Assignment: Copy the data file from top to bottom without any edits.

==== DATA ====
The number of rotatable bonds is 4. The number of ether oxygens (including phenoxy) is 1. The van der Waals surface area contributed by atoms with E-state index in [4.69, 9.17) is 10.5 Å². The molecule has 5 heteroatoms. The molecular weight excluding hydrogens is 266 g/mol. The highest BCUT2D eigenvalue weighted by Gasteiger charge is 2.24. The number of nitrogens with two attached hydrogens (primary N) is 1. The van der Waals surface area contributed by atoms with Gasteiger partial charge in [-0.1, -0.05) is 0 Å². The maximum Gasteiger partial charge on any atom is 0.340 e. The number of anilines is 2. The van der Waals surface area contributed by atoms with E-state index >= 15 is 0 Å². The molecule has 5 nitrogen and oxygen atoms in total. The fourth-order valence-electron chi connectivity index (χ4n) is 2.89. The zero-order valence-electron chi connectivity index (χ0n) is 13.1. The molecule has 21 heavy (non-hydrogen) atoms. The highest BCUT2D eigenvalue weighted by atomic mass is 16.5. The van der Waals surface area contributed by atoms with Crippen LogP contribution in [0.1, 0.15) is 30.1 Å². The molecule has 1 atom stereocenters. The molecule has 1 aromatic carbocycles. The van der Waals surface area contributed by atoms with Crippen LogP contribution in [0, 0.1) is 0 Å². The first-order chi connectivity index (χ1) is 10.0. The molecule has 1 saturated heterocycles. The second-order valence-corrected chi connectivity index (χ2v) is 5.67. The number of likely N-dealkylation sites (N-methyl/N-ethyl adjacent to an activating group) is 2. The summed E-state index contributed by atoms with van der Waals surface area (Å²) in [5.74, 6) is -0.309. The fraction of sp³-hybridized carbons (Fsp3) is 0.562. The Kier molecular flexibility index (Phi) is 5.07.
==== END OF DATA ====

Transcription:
The number of rotatable bonds is 4. The number of ether oxygens (including phenoxy) is 1. The van der Waals surface area contributed by atoms with E-state index in [4.69, 9.17) is 10.5 Å². The molecule has 5 heteroatoms. The molecular weight excluding hydrogens is 266 g/mol. The highest BCUT2D eigenvalue weighted by Gasteiger charge is 2.24. The number of nitrogens with two attached hydrogens (primary N) is 1. The van der Waals surface area contributed by atoms with Gasteiger partial charge in [-0.1, -0.05) is 0 Å². The maximum Gasteiger partial charge on any atom is 0.340 e. The number of anilines is 2. The van der Waals surface area contributed by atoms with E-state index >= 15 is 0 Å². The molecule has 5 nitrogen and oxygen atoms in total. The fourth-order valence-electron chi connectivity index (χ4n) is 2.89. The zero-order valence-electron chi connectivity index (χ0n) is 13.1. The molecule has 21 heavy (non-hydrogen) atoms. The highest BCUT2D eigenvalue weighted by atomic mass is 16.5. The van der Waals surface area contributed by atoms with Crippen LogP contribution in [0.1, 0.15) is 30.1 Å². The molecule has 1 atom stereocenters. The molecule has 1 aromatic carbocycles. The van der Waals surface area contributed by atoms with Crippen LogP contribution in [0, 0.1) is 0 Å². The first-order chi connectivity index (χ1) is 10.0. The molecule has 1 saturated heterocycles. The second-order valence-corrected chi connectivity index (χ2v) is 5.67. The number of likely N-dealkylation sites (N-methyl/N-ethyl adjacent to an activating group) is 2. The summed E-state index contributed by atoms with van der Waals surface area (Å²) in [5.74, 6) is -0.309. The fraction of sp³-hybridized carbons (Fsp3) is 0.562. The Kier molecular flexibility index (Phi) is 5.07.